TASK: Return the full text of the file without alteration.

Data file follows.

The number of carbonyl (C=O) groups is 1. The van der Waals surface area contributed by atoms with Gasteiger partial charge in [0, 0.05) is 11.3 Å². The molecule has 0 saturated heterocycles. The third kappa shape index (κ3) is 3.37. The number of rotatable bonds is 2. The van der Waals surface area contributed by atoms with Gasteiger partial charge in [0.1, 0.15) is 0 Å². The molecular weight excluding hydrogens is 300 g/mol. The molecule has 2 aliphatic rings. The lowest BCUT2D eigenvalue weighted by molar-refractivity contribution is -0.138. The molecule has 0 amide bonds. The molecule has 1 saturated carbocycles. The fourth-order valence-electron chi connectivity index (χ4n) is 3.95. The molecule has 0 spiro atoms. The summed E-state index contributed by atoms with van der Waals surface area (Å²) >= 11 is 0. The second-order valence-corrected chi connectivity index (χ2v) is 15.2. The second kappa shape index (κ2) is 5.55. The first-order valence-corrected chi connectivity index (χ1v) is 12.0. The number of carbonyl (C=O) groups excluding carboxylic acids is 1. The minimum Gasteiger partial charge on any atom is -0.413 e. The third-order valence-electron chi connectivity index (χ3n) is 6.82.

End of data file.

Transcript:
The number of carbonyl (C=O) groups is 1. The van der Waals surface area contributed by atoms with Gasteiger partial charge in [0, 0.05) is 11.3 Å². The molecule has 0 saturated heterocycles. The third kappa shape index (κ3) is 3.37. The number of rotatable bonds is 2. The van der Waals surface area contributed by atoms with Gasteiger partial charge in [0.1, 0.15) is 0 Å². The molecular weight excluding hydrogens is 300 g/mol. The molecule has 2 aliphatic rings. The lowest BCUT2D eigenvalue weighted by molar-refractivity contribution is -0.138. The molecule has 0 amide bonds. The molecule has 1 saturated carbocycles. The fourth-order valence-electron chi connectivity index (χ4n) is 3.95. The molecule has 0 spiro atoms. The summed E-state index contributed by atoms with van der Waals surface area (Å²) >= 11 is 0. The second-order valence-corrected chi connectivity index (χ2v) is 15.2. The second kappa shape index (κ2) is 5.55. The first-order valence-corrected chi connectivity index (χ1v) is 12.0. The number of carbonyl (C=O) groups excluding carboxylic acids is 1. The minimum Gasteiger partial charge on any atom is -0.413 e. The third-order valence-electron chi connectivity index (χ3n) is 6.82.